Its should be It's. And "Hmm, I never knew the coast was missing in the first place?" isn't a question, IT"S a statement that you are claiming as fact, not a question, smart guy. I guees your spell check doesn't clue you in on that. I'm not the one being the grammer cop and giving people shit about their mistakes(other than those that do it themeselves) while making glaring mistakes themeselves. And don't bother pointing out all my typo's and spelling errors., I doesn't give na good fack to spell check this shit. I'm not looking to awe you with my made spelling skills and nitpick others for minor mistakes(like all that you made) I suspect you are more the nebbish grammar cop than the scumbag tough guy who threatens to urinate on people after knocking out their teeth. Glass houses grammar cop, gflass houses.

phxmark86
phxmark86

And for those that are following(the 3 of you) here is what that ghetto pos said because I tore into his asshole pal for makinmg a woman cry and enjoying it. It is a cut and paste, his ghetto ass response to words he didn't like. " Anonymity is your friend here, dude, b/c your words would equal missing teeth if these words were spoken in person. Greg and I would put you upside down in a trash can and piss on you if you had the balls to actually claim these words. Coward."

Own it punk. This is who are, or more likely who you would aspire to be. either way, you are human trash. A filthy sub human animal. Or just a wanna be sub human animal talkiing like a fuckin inmate from behind a monitor.

phxmark86
phxmark86

Thats grammatical errors. You are the asshole that corrects people and makes errors while doing it. Can't wait to meet you and see if you behave like the sub human garbage you claim to be. Knocking teeth out of people and urinating on them because you don't like what they said. You aqre trash, or wanna be trash. I can and will say whatever the fuck I please whenever the fuck I please. Chat board tough guys like you are of no concern. Lets do it live. (insert race here) trash piece oif shit. Sub human animal. You brag about behaving like a dog, pissing on people. Really? Lets meet in person and the only canine behavior you will exhibit is slinking away with your tail between your legs. Even if you werre able(which I don't believe you will be) beating someone and urinating on them is how you would respond to words you don't like? Its trash like  you that makes an otherwise enjoyable nieghberhood a filthy disgusting ghetto. You loud mouthed ghetto punk. I am greatly looking forward to either prioving you are just a chat board tough with aspirations of behaving like a sub human, or an actual piece of worthless ghetto trash. Which one is it? Gonna piss on someone because you don't like what they've written and then play grammer police. Either way, you are trash and you will either prove yourself to be nothing but empty threats or pay an enormous price. you are a fucking joke. not even a funny one, just plain obnoxious. like the jokes asshole face tells for beer in shithole bars. fuck you in the mouth tough guy.

yodownmuthalicka
yodownmuthalicka

Its hard to actually finish an article with 2 glaring grammar errors in the first paragraph! 

"synthpop pioneer Thomas Dolby (due at the Bluebird Theater this Thursday, November 14) returned the coast in Suffolk, England"...  Hmm, I never knew the coast was missing in the first place?

"When Dolby found out a that a lighthouse that flashed its light on his bedroom wall as a child was being closed"...  did you have marbles taped to your fingers when you typed this mess?

phxmark86
phxmark86

@yodownmuthalickathe poor guy that got stabbed last week right on the corner. Horrible. WTF is going on with violent crime in Cap Hill?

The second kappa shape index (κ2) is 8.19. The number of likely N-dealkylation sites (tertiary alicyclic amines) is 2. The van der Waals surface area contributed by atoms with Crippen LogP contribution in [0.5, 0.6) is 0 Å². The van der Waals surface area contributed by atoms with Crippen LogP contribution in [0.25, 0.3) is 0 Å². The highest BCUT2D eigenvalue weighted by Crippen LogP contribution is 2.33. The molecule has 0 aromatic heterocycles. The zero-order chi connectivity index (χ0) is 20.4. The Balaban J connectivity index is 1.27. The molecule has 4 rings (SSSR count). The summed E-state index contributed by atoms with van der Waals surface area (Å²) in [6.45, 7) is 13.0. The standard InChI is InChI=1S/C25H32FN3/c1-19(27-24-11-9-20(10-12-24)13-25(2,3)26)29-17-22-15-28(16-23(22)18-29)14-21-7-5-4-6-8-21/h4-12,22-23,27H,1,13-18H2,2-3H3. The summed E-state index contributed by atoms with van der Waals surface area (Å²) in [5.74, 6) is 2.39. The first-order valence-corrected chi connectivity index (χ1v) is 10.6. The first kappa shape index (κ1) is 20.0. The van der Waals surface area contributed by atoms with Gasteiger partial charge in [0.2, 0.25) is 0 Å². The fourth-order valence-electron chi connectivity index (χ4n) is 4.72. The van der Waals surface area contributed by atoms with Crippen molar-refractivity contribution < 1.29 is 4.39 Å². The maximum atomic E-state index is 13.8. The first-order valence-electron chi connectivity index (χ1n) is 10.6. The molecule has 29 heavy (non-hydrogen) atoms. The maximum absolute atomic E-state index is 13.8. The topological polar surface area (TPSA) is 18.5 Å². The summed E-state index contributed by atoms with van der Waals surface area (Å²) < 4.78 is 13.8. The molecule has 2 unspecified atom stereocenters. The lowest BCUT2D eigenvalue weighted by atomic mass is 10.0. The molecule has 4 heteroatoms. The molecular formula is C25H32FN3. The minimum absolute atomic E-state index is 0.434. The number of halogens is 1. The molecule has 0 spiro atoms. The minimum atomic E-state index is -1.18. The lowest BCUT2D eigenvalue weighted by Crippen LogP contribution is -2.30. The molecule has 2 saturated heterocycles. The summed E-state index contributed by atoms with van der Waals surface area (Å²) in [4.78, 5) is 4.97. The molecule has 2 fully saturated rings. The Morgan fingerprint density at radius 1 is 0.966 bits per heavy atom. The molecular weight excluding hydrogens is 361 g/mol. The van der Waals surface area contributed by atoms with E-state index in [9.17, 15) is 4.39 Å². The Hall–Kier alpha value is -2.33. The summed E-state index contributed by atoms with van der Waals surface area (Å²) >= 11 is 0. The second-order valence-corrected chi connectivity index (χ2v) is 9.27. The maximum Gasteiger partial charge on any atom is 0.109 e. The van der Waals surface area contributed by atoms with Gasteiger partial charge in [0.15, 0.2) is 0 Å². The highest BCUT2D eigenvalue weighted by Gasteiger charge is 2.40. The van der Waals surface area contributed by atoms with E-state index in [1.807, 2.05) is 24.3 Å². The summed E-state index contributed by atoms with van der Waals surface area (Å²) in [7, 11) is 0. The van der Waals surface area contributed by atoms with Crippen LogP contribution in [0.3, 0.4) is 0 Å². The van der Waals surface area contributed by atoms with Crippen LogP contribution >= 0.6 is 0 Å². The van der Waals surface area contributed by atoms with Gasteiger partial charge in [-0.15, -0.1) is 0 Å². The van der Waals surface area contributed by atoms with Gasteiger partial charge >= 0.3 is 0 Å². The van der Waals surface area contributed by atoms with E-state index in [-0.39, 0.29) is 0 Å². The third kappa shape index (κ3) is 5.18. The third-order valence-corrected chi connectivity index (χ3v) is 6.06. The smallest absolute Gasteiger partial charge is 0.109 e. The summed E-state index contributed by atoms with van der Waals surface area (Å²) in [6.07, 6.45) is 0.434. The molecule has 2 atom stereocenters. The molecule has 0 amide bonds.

Is this the same guy that said he would knock out my teeth, put me in a garbage can and urinate on me? You asshole, you are what the fuck is going on with violent crime in cap hill. Sub human animals like you that think they have the right to assault people because the don't like what they've heard or seen. Or sub human animals like you that would attempt to intimidate people on chat boards with threats of violence because you don't like what they said. The fact that trash like yourself is walking around free in cap hill is the problem. You fucking sub human hypocrite. You fucking cancer on society. I look forward to "claiming my words" and seeing that you are put where you belong or exposed as as the loud mouthed all talk lowlife that you are. Thinking you can silence people you don't agree with by threatening to beat them and piss on them while expressing concern for the "violent crime problem". Either way, you are a piece of shIt, it just needs to be determined which kind. I'm betting its the spineless kind that thinks he can shut down thoughts he  doesn't' like with baseless, vile threats. Were you drunk when you made those threats scumbag?Someone like you that makes threats like that should not be allowed to drink and needs to be watched closely. You are either full of shit, or YOU  AND TRASH LIKE YOU are the problem. .So whats it going to be hard ass? More threats or back peddling about what a civilized guy you really are? Or just ignoring the question? Either way, you are scarring no one. You just motivated me to talk even more shit to you and accept your challenge. Fucking animal and/or lying sack of shit.

"

phxmark86
phxmark86

@yodownmuthalicka Hey tough guy. Im coming to denver and i want to own my words about your scumbag friend. I want to say them to your face and see you back upo your threats. Im niot who you think I am. i will talk all I wanyt about your weasal faced no talent buddy, but I have no intention of hurting him. Lets see if you can back up your threats of violence, chat board tough guy. I will gladly say to you what I posted. I seriously doubt you will be able to put me in a garbage can and piss on me. I'm not going to talk about what a badass I am, but you better know how to fight if you plan on getting physical with me. I will have the police charge with assuult while you lay in the hospital if youy have any thought of backing up your words, you fucking loud mouthed punk. Ill be there in  afew weeks tough guy. My question to you is; where can I find you? I look forward to telling all I've said to your face and seeing if you back up your words.